Around two to six per cent of all people with obesity develop obesity already in early childhood; it's in their genetic cards. Obesity-causal mutations in one of their 'appetite genes' gives them a strong genetic predisposition for developing obesity, also called monogenic obesity. Their experience of hunger is overruling and their feeling of satiety limited.
In addition, this group of people with obesity respond less well to existing treatments than others. Diets and surgery can help them lose weight, but the long-term effect is poor, as they are unable to maintain the weight loss.
Now there is hope for this group of people. In a new study published in the scientific journal Cell Metabolism researchers have discovered that this group of people with obesity can lose weight with the help of the medicine liraglutide, which is a modified form of the appetite-inhibiting hormone GLP-1 naturally secreted from the intestine when we eat.
'These people develop obesity because they are genetically programmed to do so. That is, they are struggling with what is probably the strongest human drive: the desire to eat and thus to survive. However, the appetite-inhibiting drug liraglutide has a positive effect on them. They feel less hungry and lose six per cent of their body weight within four months', says the lead of the study.
In this study the researchers have examined 14 persons with obesity caused by pathogenic mutations in the so-called MC4R gene and 28 persons with obesity without the mutations. Both groups were treated with the medicine for four months; no changes were made to their diet and level of exercise in this period.
The individuals with this most common form of monogenic obesity lost 7 kg of their body weight compared to 6 kg for the people with common obesity.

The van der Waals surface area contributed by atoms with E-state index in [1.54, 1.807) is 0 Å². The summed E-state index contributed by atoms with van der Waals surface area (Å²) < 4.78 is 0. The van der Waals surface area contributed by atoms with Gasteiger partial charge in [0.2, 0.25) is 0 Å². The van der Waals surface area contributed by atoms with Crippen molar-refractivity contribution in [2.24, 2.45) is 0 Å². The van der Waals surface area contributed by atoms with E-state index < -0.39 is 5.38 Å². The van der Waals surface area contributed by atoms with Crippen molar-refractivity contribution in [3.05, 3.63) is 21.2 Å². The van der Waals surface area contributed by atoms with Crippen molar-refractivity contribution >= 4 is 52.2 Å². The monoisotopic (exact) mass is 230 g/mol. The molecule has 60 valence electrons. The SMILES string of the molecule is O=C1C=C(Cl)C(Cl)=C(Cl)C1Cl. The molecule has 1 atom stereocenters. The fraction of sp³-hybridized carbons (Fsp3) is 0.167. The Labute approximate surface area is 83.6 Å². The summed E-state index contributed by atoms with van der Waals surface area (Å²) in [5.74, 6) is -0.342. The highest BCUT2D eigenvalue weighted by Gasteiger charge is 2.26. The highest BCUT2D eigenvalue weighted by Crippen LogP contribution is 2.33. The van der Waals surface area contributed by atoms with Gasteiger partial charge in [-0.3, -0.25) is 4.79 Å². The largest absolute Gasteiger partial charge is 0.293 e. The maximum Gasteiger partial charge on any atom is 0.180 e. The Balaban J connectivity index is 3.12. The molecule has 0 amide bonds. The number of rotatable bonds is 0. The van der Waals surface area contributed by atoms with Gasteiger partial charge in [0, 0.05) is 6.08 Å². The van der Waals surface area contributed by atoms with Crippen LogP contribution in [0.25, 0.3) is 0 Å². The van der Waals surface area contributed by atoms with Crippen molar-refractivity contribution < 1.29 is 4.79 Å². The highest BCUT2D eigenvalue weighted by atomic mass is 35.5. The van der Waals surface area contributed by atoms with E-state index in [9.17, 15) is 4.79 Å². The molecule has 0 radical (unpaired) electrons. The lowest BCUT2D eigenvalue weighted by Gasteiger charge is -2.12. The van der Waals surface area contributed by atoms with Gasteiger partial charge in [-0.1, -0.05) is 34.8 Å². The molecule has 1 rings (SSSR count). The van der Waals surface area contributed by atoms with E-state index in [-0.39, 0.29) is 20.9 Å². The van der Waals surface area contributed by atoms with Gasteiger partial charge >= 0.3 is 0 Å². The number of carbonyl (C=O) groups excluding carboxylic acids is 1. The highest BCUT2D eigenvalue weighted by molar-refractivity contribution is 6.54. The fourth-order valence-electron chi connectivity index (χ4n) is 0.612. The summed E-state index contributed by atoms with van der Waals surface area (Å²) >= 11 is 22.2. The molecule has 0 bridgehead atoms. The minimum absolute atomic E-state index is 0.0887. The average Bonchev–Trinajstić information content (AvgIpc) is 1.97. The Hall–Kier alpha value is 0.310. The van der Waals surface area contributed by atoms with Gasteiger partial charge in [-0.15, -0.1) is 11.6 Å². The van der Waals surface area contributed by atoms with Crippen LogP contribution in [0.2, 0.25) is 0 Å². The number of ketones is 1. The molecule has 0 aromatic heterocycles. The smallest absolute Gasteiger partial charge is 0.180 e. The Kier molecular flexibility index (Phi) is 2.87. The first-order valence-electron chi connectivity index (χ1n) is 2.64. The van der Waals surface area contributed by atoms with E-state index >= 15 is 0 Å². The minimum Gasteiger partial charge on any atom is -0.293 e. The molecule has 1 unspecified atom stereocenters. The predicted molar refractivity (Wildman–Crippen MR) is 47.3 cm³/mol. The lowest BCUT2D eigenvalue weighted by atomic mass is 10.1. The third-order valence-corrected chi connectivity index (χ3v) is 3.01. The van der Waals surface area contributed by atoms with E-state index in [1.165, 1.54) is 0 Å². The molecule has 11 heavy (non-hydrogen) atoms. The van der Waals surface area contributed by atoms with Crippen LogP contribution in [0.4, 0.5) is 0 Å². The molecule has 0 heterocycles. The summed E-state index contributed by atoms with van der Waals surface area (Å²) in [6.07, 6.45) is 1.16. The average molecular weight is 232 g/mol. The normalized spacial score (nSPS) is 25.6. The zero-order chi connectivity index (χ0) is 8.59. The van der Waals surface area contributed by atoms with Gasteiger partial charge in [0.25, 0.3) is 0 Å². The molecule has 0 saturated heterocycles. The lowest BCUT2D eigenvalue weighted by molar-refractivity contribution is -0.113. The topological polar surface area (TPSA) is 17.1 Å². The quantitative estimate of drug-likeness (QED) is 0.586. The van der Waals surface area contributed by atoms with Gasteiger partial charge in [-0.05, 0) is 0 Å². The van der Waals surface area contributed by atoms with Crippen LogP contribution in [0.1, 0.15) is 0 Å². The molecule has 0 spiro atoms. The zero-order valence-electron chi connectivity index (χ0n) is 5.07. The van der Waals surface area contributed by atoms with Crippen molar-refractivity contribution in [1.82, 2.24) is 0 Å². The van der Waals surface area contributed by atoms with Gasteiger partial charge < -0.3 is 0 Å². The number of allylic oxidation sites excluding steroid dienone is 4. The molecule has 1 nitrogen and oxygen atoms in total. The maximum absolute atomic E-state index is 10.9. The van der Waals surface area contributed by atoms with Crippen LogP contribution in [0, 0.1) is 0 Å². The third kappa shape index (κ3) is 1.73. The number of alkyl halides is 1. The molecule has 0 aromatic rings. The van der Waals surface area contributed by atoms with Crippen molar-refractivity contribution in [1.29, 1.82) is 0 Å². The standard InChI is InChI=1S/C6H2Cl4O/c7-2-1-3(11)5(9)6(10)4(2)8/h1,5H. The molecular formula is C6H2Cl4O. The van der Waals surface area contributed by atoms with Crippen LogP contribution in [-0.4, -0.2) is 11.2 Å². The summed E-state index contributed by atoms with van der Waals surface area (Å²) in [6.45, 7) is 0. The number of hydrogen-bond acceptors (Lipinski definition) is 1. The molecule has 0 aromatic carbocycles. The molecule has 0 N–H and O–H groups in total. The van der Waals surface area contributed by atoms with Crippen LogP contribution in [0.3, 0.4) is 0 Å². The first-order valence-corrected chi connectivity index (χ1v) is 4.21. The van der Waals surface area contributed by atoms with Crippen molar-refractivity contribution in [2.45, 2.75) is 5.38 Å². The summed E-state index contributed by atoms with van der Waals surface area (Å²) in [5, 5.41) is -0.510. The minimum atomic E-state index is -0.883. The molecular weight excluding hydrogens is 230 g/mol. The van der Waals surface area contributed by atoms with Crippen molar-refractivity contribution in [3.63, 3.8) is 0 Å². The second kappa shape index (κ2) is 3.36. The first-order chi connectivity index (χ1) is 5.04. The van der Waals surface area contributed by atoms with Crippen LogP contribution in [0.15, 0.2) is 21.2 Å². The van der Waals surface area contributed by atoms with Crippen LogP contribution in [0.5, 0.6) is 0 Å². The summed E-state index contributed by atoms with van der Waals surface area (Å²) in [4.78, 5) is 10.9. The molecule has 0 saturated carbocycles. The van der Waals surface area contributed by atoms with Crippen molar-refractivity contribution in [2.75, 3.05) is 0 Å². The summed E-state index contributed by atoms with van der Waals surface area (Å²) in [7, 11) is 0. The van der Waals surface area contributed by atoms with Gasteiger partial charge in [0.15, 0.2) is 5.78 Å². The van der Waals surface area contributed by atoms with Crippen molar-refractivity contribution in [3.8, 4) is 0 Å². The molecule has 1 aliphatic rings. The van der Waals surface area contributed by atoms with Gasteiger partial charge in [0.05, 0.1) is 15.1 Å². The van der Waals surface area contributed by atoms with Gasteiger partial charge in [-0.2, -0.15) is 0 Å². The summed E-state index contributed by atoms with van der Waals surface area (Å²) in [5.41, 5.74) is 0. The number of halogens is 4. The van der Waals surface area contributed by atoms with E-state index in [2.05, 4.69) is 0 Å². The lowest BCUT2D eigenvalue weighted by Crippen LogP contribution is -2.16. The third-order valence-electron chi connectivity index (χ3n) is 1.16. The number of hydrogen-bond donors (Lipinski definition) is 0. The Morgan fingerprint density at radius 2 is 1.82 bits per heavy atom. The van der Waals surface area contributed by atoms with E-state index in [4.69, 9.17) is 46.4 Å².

'We are positively surprised to see that the treatment has a good effect on this group of people. Many researchers have believed that the function of the medicine was mainly to inhibit the appetite by stimulating this specific appetite receptor in the brain which does not work in this particular group of people with obesity. However, our study shows that the medicine still has an appetite-inhibiting effect and thus must affect the appetite in a different way', says the lead author.
Medicine acting as an analogue to our natural GLP-1 hormone is already available, as it has been FDA and EMA licensed for the treatment of obesity and type 2 diabetes. The new study thus makes it possible to treat the most common form of genetically caused obesity, where patients respond poorly to existing treatments.
'People who have suffered from obesity all their lives probably are not aware that it is caused by this mutation. It can therefore be a huge relief for many to learn why they have developed obesity and that there is actually a treatment that works', says first-author of the study.
Author also points out that the medicine makes it easier for people with this monogenic form of obesity to control their blood sugar. The medicine can thus also have an effect on diabetes and pre-diabetes often seen in this particular group of individuals with genetically determined obesity.
As MC4R mutations cause obesity already in early childhood, the researchers hope the results can pave the way for new studies on young people in the future. If they are able to prevent this condition before the young people reach adulthood, it will have a great positive effect on their health and perhaps also social stigmatization, the researchers believe.
Treating genetic obesity
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